Horizon 2020: Canadian researchers lend expertise in migration issues
Over the next three years, the teams will address critical migration issues around the globe. Topics include:
- assessing how efficient international protection systems are in today’s turbulent context;
- understanding migration patterns and developing scenarios to support better European migration policies; and
- how best to respond to the needs of vulnerable migrants.
Canada is contributing nearly $700,000 to support these three projects. This includes $591,289 for the three projects through SSHRC and $100,000 for two of the projects through FRQSC. Immigration, Refugees and Citizenship Canada is also looking to engage with the researchers to further expand its research partnerships and disseminate research knowledge. Its goal is to strengthen and promote the socio-economic evidence-based research that supports public policy and programming.
Social Sciences and Humanities Research Council
Fonds de recherche du Québec – Societé et Culture
514-873-2114, ext. 1290
Award recipients of 2018-19 Horizon 2020 Migration Call
PROTECT the Right to International Protection. A Pendulum between Globalization and Nativization?
Idil Atak, Ryerson University
The PROTECT research project examines ways to uphold and further advance international protection systems for migrants in the context of conflicting political visions. Researchers will study the impacts of the United Nations’ Global Refugee Compact and Global Migration Compact on the international refugee protection system. Led by the University of Bergen in Norway, the project compares the refugee situation in the European Union, Canada and South Africa. It is conducted by an international consortium of 11 universities.
Idil Atak, an associate professor of criminology at Ryerson University, leads the Canada-related portions of the project. She is contributing to legal and doctrinal analyses to discover ways of constructing the legal relationships between the UN Global Compacts, the systems of human rights protection on the global and regional levels, and the 1951 Refugee Convention.
QuantMig: Quantifying Migration Scenarios for Better Policy
Alain P. Bélanger, Institut national de recherche scientifique
Part of a larger research project with FRQSC and the European Research Council, QuantMig aims to produce comprehensive, multi-perspective quantitative migration scenarios to support better European migration policies. Their research methods are based on the cutting-edge developments in conceptualizing, explaining, estimating and forecasting migration. Accurate tracking of migration patterns from origin, destination and transit countries will feed into this comprehensive knowledge base, in line with current European policy priorities. In addition to its Canadian partner, QuantMig brings together migration specialists from seven European universities and research institutes.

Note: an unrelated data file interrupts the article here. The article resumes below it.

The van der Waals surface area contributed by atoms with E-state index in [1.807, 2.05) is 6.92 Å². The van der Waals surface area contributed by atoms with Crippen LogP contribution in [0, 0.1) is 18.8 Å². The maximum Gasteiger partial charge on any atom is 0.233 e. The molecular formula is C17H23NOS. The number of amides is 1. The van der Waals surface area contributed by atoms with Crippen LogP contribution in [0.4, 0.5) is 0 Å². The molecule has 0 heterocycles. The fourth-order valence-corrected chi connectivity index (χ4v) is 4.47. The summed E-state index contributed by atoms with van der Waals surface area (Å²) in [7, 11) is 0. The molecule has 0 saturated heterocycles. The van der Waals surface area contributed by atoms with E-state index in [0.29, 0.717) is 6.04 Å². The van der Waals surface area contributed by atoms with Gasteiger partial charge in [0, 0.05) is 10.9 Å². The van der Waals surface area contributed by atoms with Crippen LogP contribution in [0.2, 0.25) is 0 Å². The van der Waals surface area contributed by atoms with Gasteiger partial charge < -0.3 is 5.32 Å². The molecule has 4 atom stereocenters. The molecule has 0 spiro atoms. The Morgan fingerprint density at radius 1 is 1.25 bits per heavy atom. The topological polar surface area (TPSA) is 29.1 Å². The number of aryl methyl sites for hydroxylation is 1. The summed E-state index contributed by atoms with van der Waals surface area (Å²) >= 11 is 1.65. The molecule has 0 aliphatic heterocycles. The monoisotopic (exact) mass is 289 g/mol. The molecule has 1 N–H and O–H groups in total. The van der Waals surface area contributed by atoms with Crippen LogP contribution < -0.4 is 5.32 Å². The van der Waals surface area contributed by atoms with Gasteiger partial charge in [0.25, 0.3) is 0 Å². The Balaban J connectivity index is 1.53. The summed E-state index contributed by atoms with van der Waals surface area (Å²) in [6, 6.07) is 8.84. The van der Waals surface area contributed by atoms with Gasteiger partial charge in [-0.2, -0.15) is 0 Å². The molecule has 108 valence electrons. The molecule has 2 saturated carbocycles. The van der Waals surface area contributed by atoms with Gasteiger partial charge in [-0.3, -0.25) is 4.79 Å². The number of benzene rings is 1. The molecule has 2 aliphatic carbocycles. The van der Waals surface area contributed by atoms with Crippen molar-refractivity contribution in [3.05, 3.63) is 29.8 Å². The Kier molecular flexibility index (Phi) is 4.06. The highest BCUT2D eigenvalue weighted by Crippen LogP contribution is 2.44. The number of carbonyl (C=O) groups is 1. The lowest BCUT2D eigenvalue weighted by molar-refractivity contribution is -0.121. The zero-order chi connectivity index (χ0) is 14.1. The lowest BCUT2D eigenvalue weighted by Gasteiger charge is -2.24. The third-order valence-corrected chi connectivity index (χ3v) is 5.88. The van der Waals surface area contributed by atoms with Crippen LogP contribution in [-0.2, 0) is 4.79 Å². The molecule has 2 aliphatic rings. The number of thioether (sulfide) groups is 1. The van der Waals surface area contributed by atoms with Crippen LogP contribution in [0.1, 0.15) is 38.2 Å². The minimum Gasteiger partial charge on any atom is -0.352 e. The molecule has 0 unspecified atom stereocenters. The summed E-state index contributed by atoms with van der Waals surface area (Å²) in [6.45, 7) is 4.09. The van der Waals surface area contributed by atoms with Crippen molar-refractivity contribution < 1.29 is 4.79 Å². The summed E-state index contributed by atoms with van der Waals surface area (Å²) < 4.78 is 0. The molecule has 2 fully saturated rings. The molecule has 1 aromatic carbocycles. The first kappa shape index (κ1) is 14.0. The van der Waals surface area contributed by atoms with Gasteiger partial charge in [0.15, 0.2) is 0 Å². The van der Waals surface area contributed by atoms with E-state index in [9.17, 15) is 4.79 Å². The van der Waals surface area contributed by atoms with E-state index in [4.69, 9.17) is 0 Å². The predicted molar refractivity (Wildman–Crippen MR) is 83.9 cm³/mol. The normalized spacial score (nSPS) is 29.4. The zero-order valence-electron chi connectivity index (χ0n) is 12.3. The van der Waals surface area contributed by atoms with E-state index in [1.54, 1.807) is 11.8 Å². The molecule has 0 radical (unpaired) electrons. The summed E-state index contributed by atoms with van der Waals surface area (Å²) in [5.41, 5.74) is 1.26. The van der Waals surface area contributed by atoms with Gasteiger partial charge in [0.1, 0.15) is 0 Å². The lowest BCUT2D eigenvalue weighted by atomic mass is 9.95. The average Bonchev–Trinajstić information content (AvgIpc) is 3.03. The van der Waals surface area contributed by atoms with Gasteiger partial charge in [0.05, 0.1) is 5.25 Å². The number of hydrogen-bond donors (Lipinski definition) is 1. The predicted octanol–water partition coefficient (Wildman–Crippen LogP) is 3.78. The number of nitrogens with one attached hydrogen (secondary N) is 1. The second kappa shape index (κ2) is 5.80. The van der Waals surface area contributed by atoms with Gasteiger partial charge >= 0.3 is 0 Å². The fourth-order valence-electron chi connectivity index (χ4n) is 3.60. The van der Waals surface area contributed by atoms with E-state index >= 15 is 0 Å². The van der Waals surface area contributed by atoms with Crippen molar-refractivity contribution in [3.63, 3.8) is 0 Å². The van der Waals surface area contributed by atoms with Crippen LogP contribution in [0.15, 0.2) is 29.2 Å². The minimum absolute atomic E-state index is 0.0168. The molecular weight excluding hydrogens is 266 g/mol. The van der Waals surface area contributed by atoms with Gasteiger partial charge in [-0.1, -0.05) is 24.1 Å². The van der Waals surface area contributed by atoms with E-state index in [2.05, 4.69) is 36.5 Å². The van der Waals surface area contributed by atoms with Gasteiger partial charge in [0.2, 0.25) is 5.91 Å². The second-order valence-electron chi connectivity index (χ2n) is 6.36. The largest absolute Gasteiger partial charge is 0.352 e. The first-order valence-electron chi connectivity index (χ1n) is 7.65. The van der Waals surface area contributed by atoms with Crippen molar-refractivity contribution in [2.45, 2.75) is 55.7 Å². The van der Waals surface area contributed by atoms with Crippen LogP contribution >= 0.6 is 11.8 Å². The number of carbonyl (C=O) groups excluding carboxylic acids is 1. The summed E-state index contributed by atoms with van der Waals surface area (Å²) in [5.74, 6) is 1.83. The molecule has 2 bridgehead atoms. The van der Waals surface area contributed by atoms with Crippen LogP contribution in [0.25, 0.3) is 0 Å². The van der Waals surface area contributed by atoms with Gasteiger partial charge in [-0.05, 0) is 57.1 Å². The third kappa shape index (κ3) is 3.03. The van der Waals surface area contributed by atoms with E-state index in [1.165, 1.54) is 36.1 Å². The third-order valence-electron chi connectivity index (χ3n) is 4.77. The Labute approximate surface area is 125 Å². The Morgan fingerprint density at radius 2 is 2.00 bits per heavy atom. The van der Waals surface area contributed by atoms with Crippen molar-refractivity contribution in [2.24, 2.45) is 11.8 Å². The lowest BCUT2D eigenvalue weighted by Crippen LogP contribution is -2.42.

Alain Bélanger, a specialist of microsimulation and demographic projections, leads the Canadian portion. His contributions will help develop a microsimulation projection model of the future European population. The collaboration will also provide opportunities for comparative studies with Canada and the United States.
Vulnerabilities Under the Global Protection Regime (VULNER)
How Does the Law Assess, Address, Shape and Produce the Vulnerabilities of the Protection Seekers?
Legal and policy instruments at global and European level increasingly emphasize the need to address the specific needs of vulnerable migrants. But what does it mean to be vulnerable? The VULNER project aims to investigate this question through field studies in selected refugee settlements. The project focuses on migrants seeking protection in Europe (Belgium, Germany, Italy, Norway), North America (Canada), the Middle East (Lebanon) and Africa (Uganda and South Africa).
Delphine Nakache, an associate professor in the Faculty of Law (Common Law) at the University of Ottawa, is leading the research on Canada. She will have support from co-investigators François Crépeau, from McGill University, and Dagmar Soennecken, from York University, as well as research coordinator Midori Kaga, a PhD student at the University of Ottawa. The research is also conducted in partnership with co-investigator Maya Shuayb (Lebanese American University) and collaborators James Milner (Carleton University) and Nathan Benson (Refugee Hub, University of Ottawa).
Crépeau will lead the research on stateless persons and on the Safe Third Country Agreement (STCA) between the United States and Canada. Soennecken will lead the research on resettlement in Canada. The research team will conduct key informant and migrant participants interviews in Canada, in collaboration with community partners from several Canadian provinces.
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